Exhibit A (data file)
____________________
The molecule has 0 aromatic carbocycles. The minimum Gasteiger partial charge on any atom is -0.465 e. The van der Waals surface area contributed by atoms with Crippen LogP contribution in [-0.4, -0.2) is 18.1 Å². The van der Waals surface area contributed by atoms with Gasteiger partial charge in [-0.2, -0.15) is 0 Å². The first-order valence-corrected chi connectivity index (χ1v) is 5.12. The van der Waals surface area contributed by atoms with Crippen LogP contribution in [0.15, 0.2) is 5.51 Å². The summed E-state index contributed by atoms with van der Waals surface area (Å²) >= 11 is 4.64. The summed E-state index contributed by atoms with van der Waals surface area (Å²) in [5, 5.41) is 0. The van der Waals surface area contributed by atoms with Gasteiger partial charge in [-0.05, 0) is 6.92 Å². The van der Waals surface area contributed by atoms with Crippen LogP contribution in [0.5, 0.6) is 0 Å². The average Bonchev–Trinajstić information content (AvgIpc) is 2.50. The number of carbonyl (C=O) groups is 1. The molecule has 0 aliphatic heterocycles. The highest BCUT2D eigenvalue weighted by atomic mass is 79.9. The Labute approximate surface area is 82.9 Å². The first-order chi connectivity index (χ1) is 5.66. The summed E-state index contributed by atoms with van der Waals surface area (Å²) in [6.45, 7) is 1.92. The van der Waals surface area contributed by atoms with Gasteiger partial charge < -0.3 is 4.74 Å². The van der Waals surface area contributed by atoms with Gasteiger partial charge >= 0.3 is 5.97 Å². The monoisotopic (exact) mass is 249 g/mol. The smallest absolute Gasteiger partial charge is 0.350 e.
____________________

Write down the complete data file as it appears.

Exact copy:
The molecule has 0 aromatic carbocycles. The minimum Gasteiger partial charge on any atom is -0.465 e. The van der Waals surface area contributed by atoms with Crippen LogP contribution in [-0.4, -0.2) is 18.1 Å². The van der Waals surface area contributed by atoms with Gasteiger partial charge in [-0.2, -0.15) is 0 Å². The first-order valence-corrected chi connectivity index (χ1v) is 5.12. The van der Waals surface area contributed by atoms with Crippen LogP contribution in [0.15, 0.2) is 5.51 Å². The summed E-state index contributed by atoms with van der Waals surface area (Å²) >= 11 is 4.64. The summed E-state index contributed by atoms with van der Waals surface area (Å²) in [5, 5.41) is 0. The van der Waals surface area contributed by atoms with Gasteiger partial charge in [-0.05, 0) is 6.92 Å². The van der Waals surface area contributed by atoms with Crippen LogP contribution in [0.5, 0.6) is 0 Å². The average Bonchev–Trinajstić information content (AvgIpc) is 2.50. The number of carbonyl (C=O) groups is 1. The molecule has 0 aliphatic heterocycles. The highest BCUT2D eigenvalue weighted by atomic mass is 79.9. The Labute approximate surface area is 82.9 Å². The first-order chi connectivity index (χ1) is 5.66. The summed E-state index contributed by atoms with van der Waals surface area (Å²) in [6.45, 7) is 1.92. The van der Waals surface area contributed by atoms with Gasteiger partial charge < -0.3 is 4.74 Å². The van der Waals surface area contributed by atoms with Gasteiger partial charge >= 0.3 is 5.97 Å². The monoisotopic (exact) mass is 249 g/mol. The smallest absolute Gasteiger partial charge is 0.350 e.